The punishment stems from an October 26 incident in which Johnson told two members of the media in the Chiefs locker room, "Get your faggot asses out of here." He later directed the same language at a fan on Twitter.

Johnson's agent Peter Schaffer later made the ridiculous claim to TMZ that neither he nor Johnson knew that "faggot" was offensive. Said Schaffer: "We know the N-word is unacceptable, that's not disputable -- but f*g? I'm learning that there's a segment of our society that finds it offensive and that it should not be used. I didn't realize that, but I do know now..."

The Chiefs have refused comment throughout the incident.


Who Doesn't Know the Word 'Faggot' is Offensive?

Kansas City Chiefs running back Larry Johnson and his agent Peter Schafer, or so Schafer claims:

Johnson"We know the N-word is unacceptable, that's not disputable -- but f*g? I'm learning that there's a segment of our society that finds it offensive and that it should not be used. I didn't realize that, but I do know now..."

Johnson received a one game suspension for directing the slur at members of the media and a fan on Twitter earlier this week. He is appealing the punishment.


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Esera Tuaolo on Larry Johnson's "faggot" slur: "What is also crippling to an athlete is hearing slurs like that thrown around like it's just the thing to do. When you use (gay slurs) and you use it in a negative term, it's the same as calling a woman a (expletive). Or the same as calling an African-American the (expletive). It's demeaning to another human being. And it's not right."


Larry Johnson to Appeal One-Game Suspension for 'Faggot' Slur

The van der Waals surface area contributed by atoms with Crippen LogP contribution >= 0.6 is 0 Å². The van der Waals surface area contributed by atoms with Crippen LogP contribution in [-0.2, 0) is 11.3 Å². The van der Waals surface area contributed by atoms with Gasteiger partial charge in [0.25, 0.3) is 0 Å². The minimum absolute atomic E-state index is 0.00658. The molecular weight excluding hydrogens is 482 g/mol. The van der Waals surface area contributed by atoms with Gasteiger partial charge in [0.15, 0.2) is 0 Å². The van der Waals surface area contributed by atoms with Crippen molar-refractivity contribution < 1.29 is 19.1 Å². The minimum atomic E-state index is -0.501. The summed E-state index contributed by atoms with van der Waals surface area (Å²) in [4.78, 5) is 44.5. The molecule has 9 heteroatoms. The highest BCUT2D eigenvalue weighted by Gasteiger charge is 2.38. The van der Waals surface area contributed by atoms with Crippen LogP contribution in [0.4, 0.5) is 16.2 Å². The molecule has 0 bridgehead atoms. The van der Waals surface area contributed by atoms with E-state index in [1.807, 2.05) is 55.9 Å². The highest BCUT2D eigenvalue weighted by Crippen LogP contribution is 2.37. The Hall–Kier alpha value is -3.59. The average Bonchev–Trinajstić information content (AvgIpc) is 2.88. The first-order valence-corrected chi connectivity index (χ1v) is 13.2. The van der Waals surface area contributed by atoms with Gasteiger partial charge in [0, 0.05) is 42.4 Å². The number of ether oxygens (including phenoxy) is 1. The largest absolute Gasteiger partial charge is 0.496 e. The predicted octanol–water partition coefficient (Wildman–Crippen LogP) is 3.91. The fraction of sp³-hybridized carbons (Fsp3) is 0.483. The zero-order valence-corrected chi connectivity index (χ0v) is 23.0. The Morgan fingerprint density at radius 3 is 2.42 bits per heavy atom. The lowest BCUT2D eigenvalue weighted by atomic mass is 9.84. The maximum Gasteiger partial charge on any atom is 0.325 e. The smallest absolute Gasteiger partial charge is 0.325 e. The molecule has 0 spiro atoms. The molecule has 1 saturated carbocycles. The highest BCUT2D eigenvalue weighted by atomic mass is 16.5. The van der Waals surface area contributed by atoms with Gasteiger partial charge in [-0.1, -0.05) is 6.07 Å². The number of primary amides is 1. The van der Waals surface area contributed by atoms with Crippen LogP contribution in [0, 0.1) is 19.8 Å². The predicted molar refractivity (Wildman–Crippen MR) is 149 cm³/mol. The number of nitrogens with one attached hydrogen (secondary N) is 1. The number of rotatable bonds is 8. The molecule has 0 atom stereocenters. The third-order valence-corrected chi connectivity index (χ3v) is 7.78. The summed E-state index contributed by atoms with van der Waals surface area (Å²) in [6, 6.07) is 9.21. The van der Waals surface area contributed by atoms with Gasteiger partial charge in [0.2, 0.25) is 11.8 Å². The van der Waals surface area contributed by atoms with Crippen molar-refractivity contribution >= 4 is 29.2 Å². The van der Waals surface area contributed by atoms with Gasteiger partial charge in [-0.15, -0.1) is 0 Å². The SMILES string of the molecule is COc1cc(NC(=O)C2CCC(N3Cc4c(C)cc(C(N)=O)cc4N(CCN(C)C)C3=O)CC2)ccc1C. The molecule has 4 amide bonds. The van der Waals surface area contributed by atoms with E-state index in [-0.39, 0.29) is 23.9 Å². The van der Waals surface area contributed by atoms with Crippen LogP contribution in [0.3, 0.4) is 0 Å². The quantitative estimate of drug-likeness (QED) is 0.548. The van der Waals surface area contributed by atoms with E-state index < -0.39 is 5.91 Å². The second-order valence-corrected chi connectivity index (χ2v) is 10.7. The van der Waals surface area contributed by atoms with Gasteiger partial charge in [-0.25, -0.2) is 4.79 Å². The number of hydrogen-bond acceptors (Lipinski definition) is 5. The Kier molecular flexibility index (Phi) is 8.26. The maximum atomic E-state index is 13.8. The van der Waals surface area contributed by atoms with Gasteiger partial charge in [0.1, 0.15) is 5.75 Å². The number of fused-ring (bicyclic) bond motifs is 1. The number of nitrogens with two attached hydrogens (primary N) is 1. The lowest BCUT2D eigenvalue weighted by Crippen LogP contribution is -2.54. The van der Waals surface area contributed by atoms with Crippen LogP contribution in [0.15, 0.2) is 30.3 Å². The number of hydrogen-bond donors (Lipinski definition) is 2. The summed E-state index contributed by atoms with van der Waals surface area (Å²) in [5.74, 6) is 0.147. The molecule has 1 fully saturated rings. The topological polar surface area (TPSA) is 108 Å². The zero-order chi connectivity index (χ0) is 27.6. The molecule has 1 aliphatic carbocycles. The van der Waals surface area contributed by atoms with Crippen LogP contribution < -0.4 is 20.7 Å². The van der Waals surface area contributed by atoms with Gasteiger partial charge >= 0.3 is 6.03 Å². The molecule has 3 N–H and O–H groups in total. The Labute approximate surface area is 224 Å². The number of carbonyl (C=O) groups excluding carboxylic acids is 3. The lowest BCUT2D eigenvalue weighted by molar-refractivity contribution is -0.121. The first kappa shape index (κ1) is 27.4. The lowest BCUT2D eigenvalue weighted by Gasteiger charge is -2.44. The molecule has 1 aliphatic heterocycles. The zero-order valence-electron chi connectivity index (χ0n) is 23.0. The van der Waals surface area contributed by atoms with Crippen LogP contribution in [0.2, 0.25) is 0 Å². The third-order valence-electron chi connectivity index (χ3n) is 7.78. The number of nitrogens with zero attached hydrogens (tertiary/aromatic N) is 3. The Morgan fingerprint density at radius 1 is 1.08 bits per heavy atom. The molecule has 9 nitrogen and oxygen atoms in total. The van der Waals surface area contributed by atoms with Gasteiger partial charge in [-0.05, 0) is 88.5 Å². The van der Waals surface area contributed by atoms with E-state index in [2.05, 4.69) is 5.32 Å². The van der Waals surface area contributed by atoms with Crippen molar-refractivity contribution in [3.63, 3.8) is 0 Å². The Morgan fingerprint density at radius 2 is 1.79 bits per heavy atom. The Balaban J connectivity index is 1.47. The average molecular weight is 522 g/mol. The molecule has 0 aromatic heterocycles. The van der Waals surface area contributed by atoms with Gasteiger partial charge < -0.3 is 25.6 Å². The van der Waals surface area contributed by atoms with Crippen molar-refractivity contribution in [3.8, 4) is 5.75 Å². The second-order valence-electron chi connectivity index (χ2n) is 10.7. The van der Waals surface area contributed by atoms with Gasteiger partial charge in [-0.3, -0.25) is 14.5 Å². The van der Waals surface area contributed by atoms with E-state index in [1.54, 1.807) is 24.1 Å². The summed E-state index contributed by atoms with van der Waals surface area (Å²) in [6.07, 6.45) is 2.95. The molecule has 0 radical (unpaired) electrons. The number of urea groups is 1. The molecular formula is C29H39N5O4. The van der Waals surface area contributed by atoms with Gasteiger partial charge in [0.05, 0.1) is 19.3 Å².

Kansas City chiefs running back Larry Johnson received a two-week suspension (which actually only amounts to a one-game suspension) for telling two members of the media to "get your faggot asses out of here" in the locker room on Monday. Johnson directed similar language at a fan on Twitter.

The AP reports: Johnsonlarry "Agent Peter Schaffer said the game check and other lost revenue would amount to about a penalty of about $600,000 for the former two-time Pro Bowl player. In a three-sentence release, the Chiefs said Johnson would be suspended until Monday, Nov. 9 for conduct detrimental to the team. The Chiefs are on their bye week and will not play again until traveling to Jacksonville on Nov. 8."

Schaffer says they will appeal the punishment: "We will be filing an appeal on behalf of Larry tomorrow. While we respect the Chiefs' ability to try to discipline a player, we disagree and respectfully disagree that the punishment they propose is warranted by the facts or allowable by the collective bargaining agreement. Hopefully, we will be able to work out a mutual and positive resolution with the Chiefs short of a hearing. If we don't, then this will go to an arbitrator."

Johnson's father told the Kansas City Star that he was hurt by his son's behavior, saying "he remembers his childhood in the Jim Crow South and understands the daggers of inequality and the tarnish of discrimination." Said the elder Johnson: “That’s just not who we are and not what we believe. It’s not how he was raised. It’s tough for me as a father.”